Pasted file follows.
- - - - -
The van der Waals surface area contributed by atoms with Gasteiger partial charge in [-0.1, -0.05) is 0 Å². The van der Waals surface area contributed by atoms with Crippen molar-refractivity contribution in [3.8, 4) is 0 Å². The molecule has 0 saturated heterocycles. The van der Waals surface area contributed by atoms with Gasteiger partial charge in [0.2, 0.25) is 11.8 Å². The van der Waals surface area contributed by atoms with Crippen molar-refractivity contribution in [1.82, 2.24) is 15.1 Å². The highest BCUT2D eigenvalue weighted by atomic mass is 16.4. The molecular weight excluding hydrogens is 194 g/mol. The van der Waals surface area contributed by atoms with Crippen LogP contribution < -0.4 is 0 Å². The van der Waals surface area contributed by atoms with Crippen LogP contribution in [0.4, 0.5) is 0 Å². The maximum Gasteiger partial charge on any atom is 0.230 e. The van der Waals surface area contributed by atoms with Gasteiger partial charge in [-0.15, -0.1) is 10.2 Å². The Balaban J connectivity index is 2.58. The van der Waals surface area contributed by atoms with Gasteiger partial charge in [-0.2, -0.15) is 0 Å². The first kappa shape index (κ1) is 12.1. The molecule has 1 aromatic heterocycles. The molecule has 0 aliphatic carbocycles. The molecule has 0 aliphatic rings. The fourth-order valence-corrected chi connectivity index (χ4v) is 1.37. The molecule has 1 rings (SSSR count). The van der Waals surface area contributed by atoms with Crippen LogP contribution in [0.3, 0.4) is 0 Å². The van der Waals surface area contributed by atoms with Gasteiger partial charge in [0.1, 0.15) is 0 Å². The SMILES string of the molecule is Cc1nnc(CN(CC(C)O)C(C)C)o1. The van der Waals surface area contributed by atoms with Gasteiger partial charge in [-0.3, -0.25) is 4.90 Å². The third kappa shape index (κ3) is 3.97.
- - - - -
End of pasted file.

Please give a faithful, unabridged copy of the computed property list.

The van der Waals surface area contributed by atoms with Gasteiger partial charge in [-0.1, -0.05) is 0 Å². The van der Waals surface area contributed by atoms with Crippen molar-refractivity contribution in [3.8, 4) is 0 Å². The molecule has 0 saturated heterocycles. The van der Waals surface area contributed by atoms with Gasteiger partial charge in [0.2, 0.25) is 11.8 Å². The van der Waals surface area contributed by atoms with Crippen molar-refractivity contribution in [1.82, 2.24) is 15.1 Å². The highest BCUT2D eigenvalue weighted by atomic mass is 16.4. The molecular weight excluding hydrogens is 194 g/mol. The van der Waals surface area contributed by atoms with Crippen LogP contribution < -0.4 is 0 Å². The van der Waals surface area contributed by atoms with Crippen LogP contribution in [0.4, 0.5) is 0 Å². The maximum Gasteiger partial charge on any atom is 0.230 e. The van der Waals surface area contributed by atoms with Gasteiger partial charge in [-0.15, -0.1) is 10.2 Å². The Balaban J connectivity index is 2.58. The van der Waals surface area contributed by atoms with Gasteiger partial charge in [-0.2, -0.15) is 0 Å². The first kappa shape index (κ1) is 12.1. The molecule has 1 aromatic heterocycles. The molecule has 0 aliphatic carbocycles. The molecule has 0 aliphatic rings. The fourth-order valence-corrected chi connectivity index (χ4v) is 1.37. The molecule has 1 rings (SSSR count). The van der Waals surface area contributed by atoms with Crippen LogP contribution in [0.3, 0.4) is 0 Å². The van der Waals surface area contributed by atoms with Gasteiger partial charge in [0.1, 0.15) is 0 Å². The SMILES string of the molecule is Cc1nnc(CN(CC(C)O)C(C)C)o1. The van der Waals surface area contributed by atoms with Gasteiger partial charge in [-0.3, -0.25) is 4.90 Å². The third kappa shape index (κ3) is 3.97.